Wednesday, February 28, 2007

emap and restructuring for the future (Magazines 2010)

It's no secret to anyone checking my profile that I work for media company emap (and please note the following are simply the perceptions and views of an employee - not the official company line). So you'd be more than a little surprised if I didn't say a word or two about the 'restructuring' the company is widely reported to be going through - labelled Magazines 2010 internally.

Personally, I find it a very exciting time. For me this is the moment that a magazine publisher that did a bit of digital decided it was going to become a digital business, which also does magazine publishing.

It's a radical shift and one which all traditional media companies are going to have to go through. emap just happens to have been savvy enough and brave enough to do it first and to do it openly.

I don't want to reveal too much more at the moment (not that I'm privy to the whole picture) for business sensitive reasons - but I absolutely think we're on the right course with this - and I'm a digital immigrant so completely immersed I can teach the language to newer arrivals.
I expect the city (if it 'gets' it) to react very positively, too.

Even before this, one internationally renowned technology and media consultant told me: "I can say with complete confidence, from speaking with many senior managers in UK and international print media, that emap is way ahead of the curve. "

However, Magazines 2010 means human casualties - job losses and all the pain that is inevitably associated with that. And it's interesting that, even when we're trying to be honest, we continue to spin internally (and externally). We talk about restructuring rather than job cuts, we don't talk about numbers because we want to talk to those affected first - though we must have a target figure in mind. We have lessons to learn about internal engagement which we must crack if we are to crack external engagement (marketing) thoroughly.

We should remember this is about people, and people (read it over and over again on this blog and everywhere else) hate spin and respect honesty - even if it ain't what they wanted to hear.

No wonder then that those trying to report the 'facts' of this get it so wildly wrong.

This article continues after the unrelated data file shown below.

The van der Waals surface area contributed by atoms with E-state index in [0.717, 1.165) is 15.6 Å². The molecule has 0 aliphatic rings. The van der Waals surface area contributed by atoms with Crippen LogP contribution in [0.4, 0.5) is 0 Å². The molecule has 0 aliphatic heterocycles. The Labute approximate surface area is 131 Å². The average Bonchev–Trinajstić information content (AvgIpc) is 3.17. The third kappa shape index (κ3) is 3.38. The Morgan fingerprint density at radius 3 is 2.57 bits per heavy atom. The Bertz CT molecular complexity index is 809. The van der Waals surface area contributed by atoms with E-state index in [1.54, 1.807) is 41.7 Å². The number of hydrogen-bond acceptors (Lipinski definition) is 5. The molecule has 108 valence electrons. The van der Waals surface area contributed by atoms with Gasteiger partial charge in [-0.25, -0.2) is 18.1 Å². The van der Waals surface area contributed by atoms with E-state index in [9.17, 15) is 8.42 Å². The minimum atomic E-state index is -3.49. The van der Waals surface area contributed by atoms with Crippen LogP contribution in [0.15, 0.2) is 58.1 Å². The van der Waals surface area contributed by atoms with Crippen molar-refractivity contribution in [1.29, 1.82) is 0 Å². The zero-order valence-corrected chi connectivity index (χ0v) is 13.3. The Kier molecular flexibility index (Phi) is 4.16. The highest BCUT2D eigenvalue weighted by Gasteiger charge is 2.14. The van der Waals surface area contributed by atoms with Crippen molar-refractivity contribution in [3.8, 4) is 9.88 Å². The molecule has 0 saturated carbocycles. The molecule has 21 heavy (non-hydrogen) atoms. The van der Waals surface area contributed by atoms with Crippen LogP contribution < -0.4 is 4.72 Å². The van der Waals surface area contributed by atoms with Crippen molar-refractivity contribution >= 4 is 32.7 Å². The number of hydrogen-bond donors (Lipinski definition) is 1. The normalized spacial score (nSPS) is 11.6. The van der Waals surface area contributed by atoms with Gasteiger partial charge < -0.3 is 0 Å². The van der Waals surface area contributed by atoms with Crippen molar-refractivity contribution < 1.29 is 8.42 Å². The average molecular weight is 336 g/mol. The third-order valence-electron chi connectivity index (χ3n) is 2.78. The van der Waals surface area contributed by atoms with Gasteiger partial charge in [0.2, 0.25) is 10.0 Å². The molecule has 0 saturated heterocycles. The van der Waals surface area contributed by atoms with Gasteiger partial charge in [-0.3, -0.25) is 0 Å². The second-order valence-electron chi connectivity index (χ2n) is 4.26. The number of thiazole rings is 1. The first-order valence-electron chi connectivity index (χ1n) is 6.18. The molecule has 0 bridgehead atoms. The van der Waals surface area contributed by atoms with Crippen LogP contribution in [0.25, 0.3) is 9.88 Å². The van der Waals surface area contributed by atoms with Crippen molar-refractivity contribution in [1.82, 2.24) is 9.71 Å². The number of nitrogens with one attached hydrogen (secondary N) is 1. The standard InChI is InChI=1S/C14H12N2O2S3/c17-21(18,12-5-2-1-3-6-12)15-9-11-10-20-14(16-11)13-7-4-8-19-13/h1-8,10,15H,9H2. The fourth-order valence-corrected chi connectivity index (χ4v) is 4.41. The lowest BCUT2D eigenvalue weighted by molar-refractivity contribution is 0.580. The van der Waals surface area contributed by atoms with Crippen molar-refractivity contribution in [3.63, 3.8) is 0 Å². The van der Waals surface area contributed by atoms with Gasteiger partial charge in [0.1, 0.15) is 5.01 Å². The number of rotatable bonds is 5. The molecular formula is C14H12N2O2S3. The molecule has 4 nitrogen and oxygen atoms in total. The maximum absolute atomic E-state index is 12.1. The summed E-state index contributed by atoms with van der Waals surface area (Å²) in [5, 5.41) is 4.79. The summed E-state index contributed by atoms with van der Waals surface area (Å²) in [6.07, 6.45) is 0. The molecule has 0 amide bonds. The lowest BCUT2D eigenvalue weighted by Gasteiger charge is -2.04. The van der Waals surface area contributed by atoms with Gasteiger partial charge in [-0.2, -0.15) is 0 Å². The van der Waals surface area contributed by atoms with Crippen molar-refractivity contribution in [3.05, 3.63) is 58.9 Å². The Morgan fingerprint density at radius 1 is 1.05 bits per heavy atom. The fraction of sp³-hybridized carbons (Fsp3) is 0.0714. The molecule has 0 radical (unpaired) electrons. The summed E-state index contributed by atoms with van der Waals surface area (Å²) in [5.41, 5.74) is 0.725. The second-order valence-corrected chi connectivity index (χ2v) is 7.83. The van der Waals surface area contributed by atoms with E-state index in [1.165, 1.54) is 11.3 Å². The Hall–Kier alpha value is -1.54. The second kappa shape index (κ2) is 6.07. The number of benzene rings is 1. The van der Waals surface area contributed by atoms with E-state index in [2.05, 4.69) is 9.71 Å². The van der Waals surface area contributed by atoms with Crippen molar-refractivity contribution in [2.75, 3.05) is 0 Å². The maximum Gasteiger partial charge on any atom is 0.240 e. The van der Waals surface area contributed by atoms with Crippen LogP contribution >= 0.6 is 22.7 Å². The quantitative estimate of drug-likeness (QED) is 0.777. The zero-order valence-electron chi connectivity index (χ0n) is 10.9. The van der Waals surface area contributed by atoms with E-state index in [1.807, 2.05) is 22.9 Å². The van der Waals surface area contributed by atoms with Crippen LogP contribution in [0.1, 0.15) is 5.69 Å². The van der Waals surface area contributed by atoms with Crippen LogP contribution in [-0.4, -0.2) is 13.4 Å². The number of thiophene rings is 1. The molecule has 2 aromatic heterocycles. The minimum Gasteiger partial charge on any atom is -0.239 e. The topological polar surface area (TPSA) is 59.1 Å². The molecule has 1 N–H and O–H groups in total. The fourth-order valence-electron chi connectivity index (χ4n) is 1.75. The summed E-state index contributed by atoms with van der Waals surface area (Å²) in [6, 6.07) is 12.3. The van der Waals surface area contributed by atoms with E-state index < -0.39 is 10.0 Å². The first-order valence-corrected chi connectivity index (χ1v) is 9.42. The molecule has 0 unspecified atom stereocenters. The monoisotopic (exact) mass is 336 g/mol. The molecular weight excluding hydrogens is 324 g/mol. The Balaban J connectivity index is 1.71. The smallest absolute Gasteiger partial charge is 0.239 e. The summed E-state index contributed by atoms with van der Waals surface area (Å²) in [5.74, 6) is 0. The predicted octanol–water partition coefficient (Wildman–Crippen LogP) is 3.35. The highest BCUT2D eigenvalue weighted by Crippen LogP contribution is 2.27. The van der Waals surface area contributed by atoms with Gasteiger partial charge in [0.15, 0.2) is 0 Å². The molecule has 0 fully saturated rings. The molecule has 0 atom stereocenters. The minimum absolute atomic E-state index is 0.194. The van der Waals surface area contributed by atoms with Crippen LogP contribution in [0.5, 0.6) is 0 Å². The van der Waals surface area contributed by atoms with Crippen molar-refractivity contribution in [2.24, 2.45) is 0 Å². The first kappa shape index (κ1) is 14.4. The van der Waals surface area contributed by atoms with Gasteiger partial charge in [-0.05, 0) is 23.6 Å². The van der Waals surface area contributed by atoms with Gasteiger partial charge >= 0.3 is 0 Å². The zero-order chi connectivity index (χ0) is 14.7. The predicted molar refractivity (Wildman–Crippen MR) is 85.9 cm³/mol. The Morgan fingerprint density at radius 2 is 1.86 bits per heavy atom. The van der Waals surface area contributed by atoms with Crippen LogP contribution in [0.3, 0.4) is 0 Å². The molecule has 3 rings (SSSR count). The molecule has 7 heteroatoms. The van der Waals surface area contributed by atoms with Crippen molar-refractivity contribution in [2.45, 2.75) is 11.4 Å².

Take this report on last night's Guardian Online for example. It focuses on emap's automotive business in Peterborough (oddly enough, where I'm based). It describes a central 'design factory' which will 'make' all the magazines.

Er, no. Not even close. There will be eight businesses across the Peterborough businesses (which, for the benefit of Guardian readers, also includes Active's titles). Each will have its own publishing team - which will include designers - but also many other multi-skilled staff who will be trained to deliver across platforms. And that's a publishing team per new business. Indeed the motorcycling business (in which emap is dominant) will have two publishing teams - one for weekly print publication and major website MCN and one for the rest of the motorcycle business.

It also missed the fact that meetings on the outcome of 2010 were taking place across Emap Consumer Media yesterday - not just in Peterborough.

It's also not just about production of magazines, this a far deeper restructing involving editorial, advertising and marketing.

The Guardian does a great job online but this case reveals how inaccurate/off the pace they (and let's be fair - many other news agencies) must be on a hour-by-hour basis. You realise this most graphically when you know the facts of the story intimately yourself.

It's another great example of why 2-way flow is so important, where being able to display your user's corrections and comments alongside their 'expert view' may have more value for all parties.

AND YOU can correct, challenge, rubbish or even support anything I've written above, by clicking comments below - and you can do it anonymously if you prefer.

The rate of change is so rapid it's difficult for one person to keep up to speed. Let's pool our thoughts, share our reactions and, who knows, even reach some shared conclusions worth arriving at?